“I don’t know. I’m going to leave that to the military,” Biden told NBC News’ Craig Melvin in an interview that aired Friday, in response to a question on whether he would mandate the vaccine for U.S. service members once it is fully approved by the Food and Drug Administration.
The comments from the commander in chief come as the Pentagon has sounded the alarm about service members refusing the vaccine in large numbers, with roughly one-third of troops declining to take the shot as of February, according to congressional testimony from military officials. Earlier this month, the Pentagon reported that nearly 40 percent of Marines who had been offered the vaccine turned it down.
“I’m not saying I won’t,” Biden said when asked if he would require the men and women in the U.S. armed services to get vaccinated.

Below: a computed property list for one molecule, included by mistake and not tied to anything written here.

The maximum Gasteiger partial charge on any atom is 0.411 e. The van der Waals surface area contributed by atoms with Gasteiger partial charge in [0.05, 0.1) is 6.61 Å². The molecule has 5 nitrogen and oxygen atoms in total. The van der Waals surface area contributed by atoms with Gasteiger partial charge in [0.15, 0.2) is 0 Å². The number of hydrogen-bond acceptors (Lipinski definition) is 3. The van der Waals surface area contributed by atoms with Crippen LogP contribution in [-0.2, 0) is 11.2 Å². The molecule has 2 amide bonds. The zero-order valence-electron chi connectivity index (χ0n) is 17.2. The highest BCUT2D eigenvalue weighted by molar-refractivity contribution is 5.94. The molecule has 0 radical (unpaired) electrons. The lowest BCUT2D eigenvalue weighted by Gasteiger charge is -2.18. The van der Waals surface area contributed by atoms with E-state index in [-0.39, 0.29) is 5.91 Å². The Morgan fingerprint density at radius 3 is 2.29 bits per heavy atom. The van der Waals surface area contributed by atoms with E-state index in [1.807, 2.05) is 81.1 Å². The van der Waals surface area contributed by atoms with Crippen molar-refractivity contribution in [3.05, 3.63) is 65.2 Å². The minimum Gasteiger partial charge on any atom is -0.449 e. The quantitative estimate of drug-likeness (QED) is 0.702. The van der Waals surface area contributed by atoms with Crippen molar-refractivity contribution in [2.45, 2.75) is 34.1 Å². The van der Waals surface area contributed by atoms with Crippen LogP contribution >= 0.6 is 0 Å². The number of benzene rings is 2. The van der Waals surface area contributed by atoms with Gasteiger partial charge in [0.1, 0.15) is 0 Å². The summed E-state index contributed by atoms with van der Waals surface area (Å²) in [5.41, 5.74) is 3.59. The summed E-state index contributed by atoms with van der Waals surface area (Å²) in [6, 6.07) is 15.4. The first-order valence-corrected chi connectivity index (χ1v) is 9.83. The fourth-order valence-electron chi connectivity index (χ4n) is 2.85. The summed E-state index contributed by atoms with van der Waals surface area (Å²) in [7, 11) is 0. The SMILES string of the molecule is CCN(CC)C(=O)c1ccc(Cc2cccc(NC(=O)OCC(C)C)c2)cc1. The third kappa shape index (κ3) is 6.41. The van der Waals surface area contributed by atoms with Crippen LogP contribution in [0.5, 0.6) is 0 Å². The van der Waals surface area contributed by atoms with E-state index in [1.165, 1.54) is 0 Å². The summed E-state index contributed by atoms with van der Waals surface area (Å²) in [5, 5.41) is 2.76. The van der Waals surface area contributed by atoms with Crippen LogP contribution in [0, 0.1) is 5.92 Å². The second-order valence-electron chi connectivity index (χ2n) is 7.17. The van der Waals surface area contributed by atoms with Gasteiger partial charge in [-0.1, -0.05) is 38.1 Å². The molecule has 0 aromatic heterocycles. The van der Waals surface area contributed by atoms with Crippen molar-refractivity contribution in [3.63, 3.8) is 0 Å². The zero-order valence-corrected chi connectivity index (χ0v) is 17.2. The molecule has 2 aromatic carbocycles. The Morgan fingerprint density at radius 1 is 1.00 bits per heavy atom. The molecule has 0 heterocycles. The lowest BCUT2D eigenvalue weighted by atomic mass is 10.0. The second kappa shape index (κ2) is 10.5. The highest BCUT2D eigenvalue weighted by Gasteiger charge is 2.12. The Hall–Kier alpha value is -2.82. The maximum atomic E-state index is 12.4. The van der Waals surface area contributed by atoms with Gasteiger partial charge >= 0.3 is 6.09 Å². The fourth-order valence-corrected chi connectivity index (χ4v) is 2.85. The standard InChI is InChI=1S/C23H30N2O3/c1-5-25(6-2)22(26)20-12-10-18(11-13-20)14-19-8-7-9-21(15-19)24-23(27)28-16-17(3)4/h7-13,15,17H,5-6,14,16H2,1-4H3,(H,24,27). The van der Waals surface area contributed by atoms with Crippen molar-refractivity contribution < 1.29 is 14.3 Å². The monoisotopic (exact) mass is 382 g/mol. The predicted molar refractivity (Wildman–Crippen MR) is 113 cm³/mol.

“I think you’re going to see more and more of them getting it. And I think it’s going to be a tough call as to whether or not they should be required to get it in the military, because you’re in such close proximity with other military personnel,” Biden said in the interview, conducted on Thursday.
The Marine Corps said that as of April 23, approximately 93,500 Marines had received the COVID-19 vaccine while 52,900 Marines have declined a shot, or about 36 percent. An additional 92,300 Marines have yet to be offered one.